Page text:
Thursday, January 8, 2009

DOTS, the missing componenet.....

Tubercolosis is a disease with a a heavy global burden. it is an illness of the poor, marginalised and the vulnerable. Every year, 8 million new cases of Tuberculosis are reported. 95% of them occur in developping countries. 2 million people die every year due to Tuberculosis.

Directly Observed Treatment Shortcurse (DOTS), is the only proven effective means by which 85% cure rate can be achieved on a programme basis. DOTS is a systemic strategy with five components:
  1. Political Commitment: Tuberculosis cna be cured! Thus governments are demanded for assigning necessary priority and allocating essential resources for Tuberculosis control.
  2. Good Quality Diagnosis: Highly sensitive, specific yet affordabletest for Tuberculosis diagnosis is sputum smear microscopy.
  3. Good Quality Drugs: The weapon that changed the course of deadly tuberculosis disease was good quality drugs. All people should have access to quality, effective and safe anti-tuberculosis drugs at affordable prices to cure themselves.
  4. Short-course Chemotherapy given under direct observation: A non health wroker or trained person who is not a family member observes the patient swallowing the drugs. It shifts the responsability for cure from patient to the health care system.
  5. Systematic monitoring and accountability: Every Tuberculosis patient needs to be recorded and followed up. This is the key to enhancing public acceptance of the programme and the prevention of emergence of Multi-Drug Resistance (MDR) Tuberculosis.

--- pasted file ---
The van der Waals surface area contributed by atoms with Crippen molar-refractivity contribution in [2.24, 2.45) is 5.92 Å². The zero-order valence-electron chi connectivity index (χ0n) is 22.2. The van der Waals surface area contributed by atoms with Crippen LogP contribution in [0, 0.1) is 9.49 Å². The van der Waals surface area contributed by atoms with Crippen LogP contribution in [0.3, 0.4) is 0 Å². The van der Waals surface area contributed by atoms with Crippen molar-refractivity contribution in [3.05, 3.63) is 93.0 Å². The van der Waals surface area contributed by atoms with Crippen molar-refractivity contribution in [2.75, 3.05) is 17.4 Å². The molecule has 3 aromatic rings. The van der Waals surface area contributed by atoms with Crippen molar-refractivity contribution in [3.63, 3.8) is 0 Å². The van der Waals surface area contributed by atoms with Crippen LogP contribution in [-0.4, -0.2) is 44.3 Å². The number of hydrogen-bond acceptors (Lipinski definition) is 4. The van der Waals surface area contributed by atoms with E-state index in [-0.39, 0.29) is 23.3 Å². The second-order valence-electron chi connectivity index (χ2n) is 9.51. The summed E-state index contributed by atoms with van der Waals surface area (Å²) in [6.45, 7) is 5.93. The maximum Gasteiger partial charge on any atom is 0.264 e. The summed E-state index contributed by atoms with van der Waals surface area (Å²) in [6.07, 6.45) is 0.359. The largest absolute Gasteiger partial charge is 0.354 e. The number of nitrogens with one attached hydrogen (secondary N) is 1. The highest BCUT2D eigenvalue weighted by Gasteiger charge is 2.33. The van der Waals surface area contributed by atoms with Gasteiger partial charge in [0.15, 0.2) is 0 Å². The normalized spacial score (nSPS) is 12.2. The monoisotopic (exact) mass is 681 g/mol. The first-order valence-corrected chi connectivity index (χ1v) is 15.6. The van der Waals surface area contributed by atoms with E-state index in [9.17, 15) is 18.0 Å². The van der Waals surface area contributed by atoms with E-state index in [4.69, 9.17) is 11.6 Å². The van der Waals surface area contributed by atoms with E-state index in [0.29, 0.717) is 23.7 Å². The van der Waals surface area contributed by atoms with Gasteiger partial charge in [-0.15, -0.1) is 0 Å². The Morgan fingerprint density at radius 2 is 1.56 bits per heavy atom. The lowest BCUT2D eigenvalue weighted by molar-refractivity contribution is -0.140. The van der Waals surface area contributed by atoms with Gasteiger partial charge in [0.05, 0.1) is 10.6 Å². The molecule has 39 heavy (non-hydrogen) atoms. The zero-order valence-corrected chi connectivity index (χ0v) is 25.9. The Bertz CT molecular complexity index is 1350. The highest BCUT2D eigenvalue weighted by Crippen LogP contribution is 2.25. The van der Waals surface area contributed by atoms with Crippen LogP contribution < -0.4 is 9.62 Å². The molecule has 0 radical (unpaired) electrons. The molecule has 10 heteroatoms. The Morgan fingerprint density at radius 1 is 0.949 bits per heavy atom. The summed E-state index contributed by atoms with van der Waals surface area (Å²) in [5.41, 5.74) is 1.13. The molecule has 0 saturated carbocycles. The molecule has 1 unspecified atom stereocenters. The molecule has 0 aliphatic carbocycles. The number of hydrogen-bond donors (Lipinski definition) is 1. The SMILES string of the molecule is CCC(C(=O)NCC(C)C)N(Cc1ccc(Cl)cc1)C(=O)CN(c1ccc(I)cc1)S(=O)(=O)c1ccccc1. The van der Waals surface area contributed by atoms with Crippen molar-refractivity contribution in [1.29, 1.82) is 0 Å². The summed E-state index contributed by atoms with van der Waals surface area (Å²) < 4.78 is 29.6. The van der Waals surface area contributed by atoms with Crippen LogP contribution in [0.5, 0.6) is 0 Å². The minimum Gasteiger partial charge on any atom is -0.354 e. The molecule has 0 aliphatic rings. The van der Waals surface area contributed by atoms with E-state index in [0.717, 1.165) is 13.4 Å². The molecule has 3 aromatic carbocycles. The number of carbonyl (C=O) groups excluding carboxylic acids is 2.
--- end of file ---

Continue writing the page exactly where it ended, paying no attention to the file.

However, I am of the opinion that DOTS is missing a very important sixth component, that is the need to address Stigma aggressivelt. Tuberculosis patients have to interact with many groups of people, when a patient is diagnosed as TB, he or she is often stigmatised. The fact is that a ptient who is taking anti-TB drugs becomes non-infectious within 2 weeks with modern drugs. We interact with many undiagnosed Tuberculosis patients daily, who are infecting others but not taking drugs. Tuberculosis is accepted as a disease with unbelievable loads of stigma. Infact, patients have to fight two lethal organisms simultaniously, namely Mycobacterium tubercolosis and Social stigam lethalis! Expensive behavioural change communication programmes have been conducted to reduce the social stigma of Tuberculosis, however, we recently discovered a massive load of stigma towards Tuberculosis amongst a fairly educated crowd of officials. Is it that the media driven promotional campaign is not reaching the grass root level or should we refine the message in a more socially acceptable manner? It is high time that we hunt for this very important yet missing component of DOTS strategy.

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